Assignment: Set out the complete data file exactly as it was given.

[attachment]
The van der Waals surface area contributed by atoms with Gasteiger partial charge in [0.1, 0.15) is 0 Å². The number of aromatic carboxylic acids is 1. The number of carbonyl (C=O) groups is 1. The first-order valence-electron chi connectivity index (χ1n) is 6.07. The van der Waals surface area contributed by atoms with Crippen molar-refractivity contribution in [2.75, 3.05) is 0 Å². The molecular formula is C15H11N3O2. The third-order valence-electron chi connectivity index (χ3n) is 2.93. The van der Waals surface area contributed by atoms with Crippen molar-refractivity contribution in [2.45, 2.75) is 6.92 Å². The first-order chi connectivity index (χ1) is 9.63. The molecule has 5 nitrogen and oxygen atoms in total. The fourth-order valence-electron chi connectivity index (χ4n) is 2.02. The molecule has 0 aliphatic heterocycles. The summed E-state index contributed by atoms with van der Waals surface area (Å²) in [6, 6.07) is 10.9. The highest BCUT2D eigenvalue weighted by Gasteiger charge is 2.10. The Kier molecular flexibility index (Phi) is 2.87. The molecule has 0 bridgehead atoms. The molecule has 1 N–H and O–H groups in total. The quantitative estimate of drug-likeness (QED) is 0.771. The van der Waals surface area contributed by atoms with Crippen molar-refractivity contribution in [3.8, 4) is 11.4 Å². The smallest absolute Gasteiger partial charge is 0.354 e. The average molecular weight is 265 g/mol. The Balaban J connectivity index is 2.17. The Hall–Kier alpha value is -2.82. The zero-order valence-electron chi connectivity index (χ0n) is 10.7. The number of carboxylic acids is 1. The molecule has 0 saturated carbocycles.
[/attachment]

The van der Waals surface area contributed by atoms with Gasteiger partial charge in [0.1, 0.15) is 0 Å². The number of aromatic carboxylic acids is 1. The number of carbonyl (C=O) groups is 1. The first-order valence-electron chi connectivity index (χ1n) is 6.07. The van der Waals surface area contributed by atoms with Crippen molar-refractivity contribution in [2.75, 3.05) is 0 Å². The molecular formula is C15H11N3O2. The third-order valence-electron chi connectivity index (χ3n) is 2.93. The van der Waals surface area contributed by atoms with Crippen molar-refractivity contribution in [2.45, 2.75) is 6.92 Å². The first-order chi connectivity index (χ1) is 9.63. The molecule has 5 nitrogen and oxygen atoms in total. The fourth-order valence-electron chi connectivity index (χ4n) is 2.02. The molecule has 0 aliphatic heterocycles. The summed E-state index contributed by atoms with van der Waals surface area (Å²) in [6, 6.07) is 10.9. The highest BCUT2D eigenvalue weighted by Gasteiger charge is 2.10. The Kier molecular flexibility index (Phi) is 2.87. The molecule has 0 bridgehead atoms. The molecule has 1 N–H and O–H groups in total. The quantitative estimate of drug-likeness (QED) is 0.771. The van der Waals surface area contributed by atoms with Crippen molar-refractivity contribution in [3.8, 4) is 11.4 Å². The smallest absolute Gasteiger partial charge is 0.354 e. The average molecular weight is 265 g/mol. The Balaban J connectivity index is 2.17. The Hall–Kier alpha value is -2.82. The zero-order valence-electron chi connectivity index (χ0n) is 10.7. The number of carboxylic acids is 1. The molecule has 0 saturated carbocycles.